The Poor Man’s Apple TV

When I first learned about the 2010 Apple TV, I thought it was an amazing. This device represented an opportunity for Apple to truly enter the living room — with a gaming console. Apple’s iTunes App Store is already putting fear into Nintendo. The biggest threat to the Wii and the Nintendo DS is not from Sony or Microsoft, but from Apple. With 99¢ games and ubiquitous Apple hardware, Nintendo is in trouble. The Apple TV can literally be a game-changer. But instead, the latest version of Apple TV has been rather wimpy.

Apple could have ripped open the gaming market last Christmas. The PlayStation 3 and the XBOX 360 were trying to catch up to the Wii’s motion-control gaming. The PlayStation Move is a joke. It’s like a phallic lollipop.  I don’t want that thing in my home. Microsoft’s Kinect looks cool, but I’m not ready to spend $300 for the XBOX 360 / Kinect combo. That’s a lot of money, especially considering that it might end up like my Wii — collecting dust. The Apple TV could have been a welcomed accessory to my living room. At $99, it’s a cheap gadget. I would have bought it. Except, it doesn’t really do anything.

Feature list:

  • HD Movie and TV Show Rentals
  • Netflix and YouTube Streaming
  • iTunes Music and Photos

That seemed familiar to me. I already have a device that performs similar functions. It’s an iPhone. Why would I want to spent money on Apple TV when it’s like an underpowered iPhone, iPod Touch or iPad. The Apple TV doesn’t have a screen and isn’t meant to go anywhere. It’s just a thing that connects to a TV… and it doesn’t even include the HDMI cable to do even that. Sure, I have an extra HDMI cable, but I realized a different kind of cable would be better a solution — a component cable for my iPhone.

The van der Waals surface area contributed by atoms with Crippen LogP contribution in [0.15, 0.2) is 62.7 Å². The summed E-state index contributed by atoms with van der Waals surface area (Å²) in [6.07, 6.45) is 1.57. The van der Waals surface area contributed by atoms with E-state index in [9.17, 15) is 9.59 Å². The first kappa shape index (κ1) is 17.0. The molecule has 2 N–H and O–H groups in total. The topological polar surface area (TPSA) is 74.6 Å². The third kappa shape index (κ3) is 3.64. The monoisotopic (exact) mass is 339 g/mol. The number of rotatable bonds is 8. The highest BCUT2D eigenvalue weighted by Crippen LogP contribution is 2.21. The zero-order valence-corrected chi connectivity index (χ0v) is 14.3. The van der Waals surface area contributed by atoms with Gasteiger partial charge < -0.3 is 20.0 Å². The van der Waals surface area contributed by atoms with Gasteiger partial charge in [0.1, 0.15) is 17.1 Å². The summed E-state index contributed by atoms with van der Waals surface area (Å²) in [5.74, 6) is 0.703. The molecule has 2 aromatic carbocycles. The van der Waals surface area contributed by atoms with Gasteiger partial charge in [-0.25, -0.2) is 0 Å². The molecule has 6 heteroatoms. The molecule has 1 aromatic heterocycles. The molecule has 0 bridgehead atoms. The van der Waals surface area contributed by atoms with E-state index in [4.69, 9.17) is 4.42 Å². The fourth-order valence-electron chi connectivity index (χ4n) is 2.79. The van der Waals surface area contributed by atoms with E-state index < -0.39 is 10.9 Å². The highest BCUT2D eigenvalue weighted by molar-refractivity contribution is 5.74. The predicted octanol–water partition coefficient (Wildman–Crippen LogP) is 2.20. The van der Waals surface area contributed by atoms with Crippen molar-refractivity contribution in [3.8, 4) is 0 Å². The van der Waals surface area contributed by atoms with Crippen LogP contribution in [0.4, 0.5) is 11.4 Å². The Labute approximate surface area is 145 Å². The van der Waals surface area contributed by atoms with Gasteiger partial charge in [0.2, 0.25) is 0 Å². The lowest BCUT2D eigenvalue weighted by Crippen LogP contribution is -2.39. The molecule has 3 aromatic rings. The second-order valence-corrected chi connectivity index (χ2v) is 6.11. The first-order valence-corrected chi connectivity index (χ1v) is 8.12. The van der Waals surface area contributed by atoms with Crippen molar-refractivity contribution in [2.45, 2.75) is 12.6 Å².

Instead of spending $99 on an Apple TV, I could spent $30 on a cable that would turn my iPhone into something similar. I call this the Poor Man’s Apple TV. Within moments of receiving the cable, I had it hooked up to my TV and I was watching Netflix. The picture quality was pretty good too. While not perfect replacement for an Apple TV, it’s good enough.

The limitations are minor. For example, Apple actually locks out screen display for most applications. No, I didn’t jailbreak my phone. But even on an unmodified iOS device, some things can get through. It’s a bit of a hassle to change movies. I actually have to stand up and walk over to the iOS device. Since I was using a laptop on my living room TV, the iPhone is actually a more elegant Netflix player. Another annoying issue – notifications. If you’re in the middle of a good movie, a sudden text message can ruin the mood.

These problems are software related. Apple could add better support for hooking up an iPhone / iPad / iPod Touch to the TV. Yet, that would probably hurt Apple TV sales. But since an Apple TV is not ready to play games — at least not yet — I decided to save money.

There are five connections — two audio and three video. The cable I have even includes a USB port, for charging the iOS device.

Component vs. Composite – These two words are so close together, that I still get confused about the difference. Basically Component is better, as it uses three cables for video. A composite cable to connect your iOS device will work too, but the picture quality will likely be diminished.

I’m not sure what Apple is waiting for. Either iOS should have better TV support or the Apple TV should have better features. While the Mac App Store is a nice addition for the desktop computers, that’s not really a revolutionary step forward. An App Store for Apple TV, I think that’s more revolutionary. Such a creation would likely shake up the TV and gaming industry. Instead of paying $60 for a PS3 game, I’m imaging games like Fruit Ninja and Angry Brids on my TV.

What’s missing? Apple’s version of a Wiimote is the only missing hardware. That would raise the cost of an Apple TV to about $150. That’s still $75 cheaper than a Wii. Apple could enter the console wars – and dominate! What are they waiting for?

Also, if TV channels could release their own TV apps, that would side-step the cable companies. The fabled à-la-carte tv shopping could become a reality. Channels could be like apps. What if I could buy access to channels separately? What if cable channels released these apps for free, as a way to attract more viewers? Wouldn’t the increased competition ultimately lead to a cheaper cable bill?

I don’t know. So for now, a $30 cable and an iPhone is doing the job of an Apple TV.